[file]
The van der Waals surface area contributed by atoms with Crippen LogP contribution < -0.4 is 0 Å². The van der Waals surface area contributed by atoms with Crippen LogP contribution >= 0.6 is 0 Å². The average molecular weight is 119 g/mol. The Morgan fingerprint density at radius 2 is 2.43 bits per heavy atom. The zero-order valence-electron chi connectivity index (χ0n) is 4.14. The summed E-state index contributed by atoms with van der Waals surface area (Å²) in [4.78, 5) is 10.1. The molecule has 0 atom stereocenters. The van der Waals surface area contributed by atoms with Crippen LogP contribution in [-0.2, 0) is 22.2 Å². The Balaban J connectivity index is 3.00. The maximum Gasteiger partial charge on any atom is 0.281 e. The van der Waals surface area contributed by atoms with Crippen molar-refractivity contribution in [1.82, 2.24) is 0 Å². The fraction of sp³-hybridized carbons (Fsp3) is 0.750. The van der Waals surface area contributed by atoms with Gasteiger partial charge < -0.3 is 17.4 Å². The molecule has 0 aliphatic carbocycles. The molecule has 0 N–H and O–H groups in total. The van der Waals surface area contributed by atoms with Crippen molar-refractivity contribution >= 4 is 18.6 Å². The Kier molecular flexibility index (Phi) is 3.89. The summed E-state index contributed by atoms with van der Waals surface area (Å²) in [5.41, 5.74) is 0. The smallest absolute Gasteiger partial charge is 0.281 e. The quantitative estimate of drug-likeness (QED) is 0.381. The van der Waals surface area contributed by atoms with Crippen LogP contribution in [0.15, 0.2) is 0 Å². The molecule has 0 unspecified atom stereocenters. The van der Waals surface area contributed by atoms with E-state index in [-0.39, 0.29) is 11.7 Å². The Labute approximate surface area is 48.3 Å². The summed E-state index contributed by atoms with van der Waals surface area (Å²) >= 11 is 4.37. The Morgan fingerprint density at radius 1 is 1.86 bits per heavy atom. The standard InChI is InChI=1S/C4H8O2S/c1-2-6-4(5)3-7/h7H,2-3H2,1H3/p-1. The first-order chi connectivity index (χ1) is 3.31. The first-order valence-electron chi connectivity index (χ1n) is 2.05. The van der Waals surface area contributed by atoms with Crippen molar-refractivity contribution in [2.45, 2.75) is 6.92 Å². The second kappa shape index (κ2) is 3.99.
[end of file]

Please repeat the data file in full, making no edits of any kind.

The van der Waals surface area contributed by atoms with Crippen LogP contribution < -0.4 is 0 Å². The van der Waals surface area contributed by atoms with Crippen LogP contribution >= 0.6 is 0 Å². The average molecular weight is 119 g/mol. The Morgan fingerprint density at radius 2 is 2.43 bits per heavy atom. The zero-order valence-electron chi connectivity index (χ0n) is 4.14. The summed E-state index contributed by atoms with van der Waals surface area (Å²) in [4.78, 5) is 10.1. The molecule has 0 atom stereocenters. The van der Waals surface area contributed by atoms with Crippen LogP contribution in [-0.2, 0) is 22.2 Å². The Balaban J connectivity index is 3.00. The maximum Gasteiger partial charge on any atom is 0.281 e. The van der Waals surface area contributed by atoms with Crippen molar-refractivity contribution in [1.82, 2.24) is 0 Å². The fraction of sp³-hybridized carbons (Fsp3) is 0.750. The van der Waals surface area contributed by atoms with Gasteiger partial charge < -0.3 is 17.4 Å². The molecule has 0 aliphatic carbocycles. The molecule has 0 N–H and O–H groups in total. The van der Waals surface area contributed by atoms with Crippen molar-refractivity contribution >= 4 is 18.6 Å². The Kier molecular flexibility index (Phi) is 3.89. The summed E-state index contributed by atoms with van der Waals surface area (Å²) in [5.41, 5.74) is 0. The smallest absolute Gasteiger partial charge is 0.281 e. The quantitative estimate of drug-likeness (QED) is 0.381. The van der Waals surface area contributed by atoms with Crippen LogP contribution in [0.15, 0.2) is 0 Å². The molecule has 0 unspecified atom stereocenters. The van der Waals surface area contributed by atoms with E-state index in [-0.39, 0.29) is 11.7 Å². The Labute approximate surface area is 48.3 Å². The summed E-state index contributed by atoms with van der Waals surface area (Å²) >= 11 is 4.37. The Morgan fingerprint density at radius 1 is 1.86 bits per heavy atom. The standard InChI is InChI=1S/C4H8O2S/c1-2-6-4(5)3-7/h7H,2-3H2,1H3/p-1. The first-order chi connectivity index (χ1) is 3.31. The first-order valence-electron chi connectivity index (χ1n) is 2.05. The van der Waals surface area contributed by atoms with Crippen molar-refractivity contribution in [2.45, 2.75) is 6.92 Å². The second kappa shape index (κ2) is 3.99.